HARRIS, ROSS: Symphony No. 2 (2006)*. Symphony No. 3 (2008).
*Madeleine Pierard (soprano), Auckland Philharmonia Orchestra/Marko Letonja.
Naxos 8.572574 TT: 78:22.
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Luck of the draw. I feel bad about this review, not because I hate the works (which I don't), but because I had just finished studying a Modern flat-out masterpiece, L'envol d'Icare by Igor Markevitch, one of those scores that almost redefine music. Indeed, the only other piece of music really in my head right now is Stravinsky's Le sacre. I worry that I won't give Ross Harris a fair shake and accept (or reject) him according to his own criteria.

Harris studied with New Zealander symphonist Douglas Lilburn (see my review). He also had careers outside of conventional classical-music circles: jazz, rock, music that combined electronics and acoustic instruments. The concert music comes from many different sources. In these two symphonies, for example, you can hear traces of Britten, Berg, and Shostakovich, but all in an individual mix.

The Symphony No. 2 sets eight poems by New Zealand writer Vincent O'Sullivan, a frequent collaborator with Harris. In the First World War, a number of New Zealand soldiers were shot for desertion, including one who piqued O'Sullivan's interest. The young man was caught hiding in plain sight in a French village where he lived with a local woman. The poems talk about the false glory of war, the real horror of it, the compassion of the Frenchwoman, the love affair, the arrest and death of the boy, and the widow's lament. O'Sullivan is a master of traditional forms and has a fine sense of "word music." I can well understand the appeal of these poems to Harris. More importantly, O'Sullivan avoids preaching. Things are what they are, tragic enough on their own without the need for special pleading.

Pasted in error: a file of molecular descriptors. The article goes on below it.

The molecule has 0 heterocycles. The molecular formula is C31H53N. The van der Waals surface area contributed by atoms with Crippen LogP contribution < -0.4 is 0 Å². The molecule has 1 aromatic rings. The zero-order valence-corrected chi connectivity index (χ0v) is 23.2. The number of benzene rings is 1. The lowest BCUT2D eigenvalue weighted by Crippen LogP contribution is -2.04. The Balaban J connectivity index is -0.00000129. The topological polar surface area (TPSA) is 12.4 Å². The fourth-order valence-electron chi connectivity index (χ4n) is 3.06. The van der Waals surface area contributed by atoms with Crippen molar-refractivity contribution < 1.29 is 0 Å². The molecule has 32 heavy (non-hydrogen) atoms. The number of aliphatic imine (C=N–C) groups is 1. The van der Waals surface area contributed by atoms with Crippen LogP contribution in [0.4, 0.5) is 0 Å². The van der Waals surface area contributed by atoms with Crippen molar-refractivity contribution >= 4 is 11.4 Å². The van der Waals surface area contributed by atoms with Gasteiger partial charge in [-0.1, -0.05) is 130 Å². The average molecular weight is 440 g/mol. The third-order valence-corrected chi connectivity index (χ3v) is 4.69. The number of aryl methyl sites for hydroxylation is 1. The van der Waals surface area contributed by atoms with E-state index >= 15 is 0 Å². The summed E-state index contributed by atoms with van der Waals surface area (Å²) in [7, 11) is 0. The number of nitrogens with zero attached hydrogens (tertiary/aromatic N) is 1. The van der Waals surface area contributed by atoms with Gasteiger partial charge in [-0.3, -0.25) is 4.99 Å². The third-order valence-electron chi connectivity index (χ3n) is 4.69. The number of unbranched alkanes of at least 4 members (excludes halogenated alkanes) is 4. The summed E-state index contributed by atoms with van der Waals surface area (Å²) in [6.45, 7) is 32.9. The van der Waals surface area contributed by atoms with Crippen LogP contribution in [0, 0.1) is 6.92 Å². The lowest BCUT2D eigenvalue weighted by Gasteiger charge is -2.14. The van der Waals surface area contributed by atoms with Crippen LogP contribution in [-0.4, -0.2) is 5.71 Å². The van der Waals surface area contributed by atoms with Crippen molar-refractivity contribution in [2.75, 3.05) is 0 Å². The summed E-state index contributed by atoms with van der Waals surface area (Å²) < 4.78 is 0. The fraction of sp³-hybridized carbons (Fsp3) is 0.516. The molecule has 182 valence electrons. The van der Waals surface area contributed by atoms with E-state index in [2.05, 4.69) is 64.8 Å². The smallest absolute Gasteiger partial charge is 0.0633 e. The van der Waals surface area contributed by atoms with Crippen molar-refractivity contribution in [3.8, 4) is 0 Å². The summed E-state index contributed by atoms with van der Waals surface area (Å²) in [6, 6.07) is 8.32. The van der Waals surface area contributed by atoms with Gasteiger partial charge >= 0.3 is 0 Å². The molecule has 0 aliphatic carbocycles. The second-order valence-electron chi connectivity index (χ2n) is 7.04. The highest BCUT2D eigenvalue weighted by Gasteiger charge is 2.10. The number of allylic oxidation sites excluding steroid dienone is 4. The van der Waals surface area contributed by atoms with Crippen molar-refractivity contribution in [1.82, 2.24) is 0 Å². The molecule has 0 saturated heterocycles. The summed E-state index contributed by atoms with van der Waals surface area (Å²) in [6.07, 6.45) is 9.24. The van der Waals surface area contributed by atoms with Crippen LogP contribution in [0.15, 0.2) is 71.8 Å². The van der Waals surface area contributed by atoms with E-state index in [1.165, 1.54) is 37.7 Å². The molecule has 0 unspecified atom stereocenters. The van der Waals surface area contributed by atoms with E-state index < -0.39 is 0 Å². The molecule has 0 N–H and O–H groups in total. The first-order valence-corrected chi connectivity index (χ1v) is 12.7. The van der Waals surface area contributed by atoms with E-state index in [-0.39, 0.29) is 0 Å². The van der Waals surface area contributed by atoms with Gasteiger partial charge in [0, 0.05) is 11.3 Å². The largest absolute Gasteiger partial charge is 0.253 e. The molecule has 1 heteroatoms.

Harris arranges the poems into four movements. The first, after an "open-sky" intro, becomes a savagely satiric march depicting the young New Zealanders' sendoff to Europe. It prodded me to think of Britten's setting of Wilfred Owen's "The Next War" ("Out there, we walked quite friendly up to death") -- a matter of atmosphere more than actual notes or devices. A lyrical middle talks of comradeship and the beauty of the countryside, both destroyed by the war.

Whistling with your mates, laughing with your mates --
Then the numbers on the crosses spelling out their dates.
Unlike Owen, O'Sullivan prefers to paint the violence indirectly. The march returns, a ghost of itself.
See the sky grow dark,
The colours fade, the band draws breath.
They are folding the flags around the park.
Hear the mate beside you say his name is death.
The slow second movement introduces the French girl, and we get it almost entirely in her voice. It's another A-B-A form. The beginning hypnotizes with a sad, Sondheim-like melody that worries a three-note riff. The middle depicts a desperate gaiety as the soldier and the girl court, the girl burdened with ill omen. A variant of the beginning, both in melody and mood, ends the movement in anxiety.

The third movement functions as a grotesque scherzo, telling of the soldier's arrest and execution. Even here, we get pieces as well as a restraint on overt judgment. O'Sullivan doesn't want to tell us what to feel. He wants us to "feel the facts" and to judge from that. Of course, he doesn't depend entirely on our finer feelings. Harris largely determines the affect of these poems, and he gives us a danse macabre out of Breughel -- among the most vivid parts of the symphony. A little requiem follows as a trio where the Frenchwoman announces the fact of the boy's death -- He is as dead as a post / With the morning's breaking -- "post" resonating at least three ways: the post they tied him to when they shot him, the camp where they shot him, and the "Last Post," the British equivalent of "Taps." We could also talk about "morning's breaking," but I should focus on the music. It's just that one doesn't often see a bespoke text of this high quality. A wisp of the scherzo closes out.